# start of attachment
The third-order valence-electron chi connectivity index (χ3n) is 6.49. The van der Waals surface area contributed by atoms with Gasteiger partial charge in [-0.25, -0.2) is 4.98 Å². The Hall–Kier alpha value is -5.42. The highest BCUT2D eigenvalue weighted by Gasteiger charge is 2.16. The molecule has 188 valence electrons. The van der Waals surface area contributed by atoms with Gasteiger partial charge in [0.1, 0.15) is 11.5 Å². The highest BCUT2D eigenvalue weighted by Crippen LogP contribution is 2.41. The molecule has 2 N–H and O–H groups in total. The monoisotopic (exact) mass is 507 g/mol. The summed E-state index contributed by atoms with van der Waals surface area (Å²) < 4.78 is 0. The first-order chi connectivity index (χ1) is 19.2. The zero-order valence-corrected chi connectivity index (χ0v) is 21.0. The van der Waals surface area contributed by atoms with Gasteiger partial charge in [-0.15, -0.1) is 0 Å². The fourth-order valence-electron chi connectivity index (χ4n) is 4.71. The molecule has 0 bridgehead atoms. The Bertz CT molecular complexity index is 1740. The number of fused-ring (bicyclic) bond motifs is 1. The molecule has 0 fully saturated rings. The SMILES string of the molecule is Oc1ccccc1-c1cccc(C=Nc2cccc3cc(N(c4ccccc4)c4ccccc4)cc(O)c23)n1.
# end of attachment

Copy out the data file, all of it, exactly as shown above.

The third-order valence-electron chi connectivity index (χ3n) is 6.49. The van der Waals surface area contributed by atoms with Gasteiger partial charge in [-0.25, -0.2) is 4.98 Å². The Hall–Kier alpha value is -5.42. The highest BCUT2D eigenvalue weighted by Gasteiger charge is 2.16. The molecule has 188 valence electrons. The van der Waals surface area contributed by atoms with Gasteiger partial charge in [0.1, 0.15) is 11.5 Å². The highest BCUT2D eigenvalue weighted by Crippen LogP contribution is 2.41. The molecule has 2 N–H and O–H groups in total. The monoisotopic (exact) mass is 507 g/mol. The summed E-state index contributed by atoms with van der Waals surface area (Å²) < 4.78 is 0. The first-order chi connectivity index (χ1) is 19.2. The zero-order valence-corrected chi connectivity index (χ0v) is 21.0. The van der Waals surface area contributed by atoms with Gasteiger partial charge in [-0.15, -0.1) is 0 Å². The fourth-order valence-electron chi connectivity index (χ4n) is 4.71. The molecule has 0 bridgehead atoms. The Bertz CT molecular complexity index is 1740. The number of fused-ring (bicyclic) bond motifs is 1. The molecule has 0 fully saturated rings. The SMILES string of the molecule is Oc1ccccc1-c1cccc(C=Nc2cccc3cc(N(c4ccccc4)c4ccccc4)cc(O)c23)n1.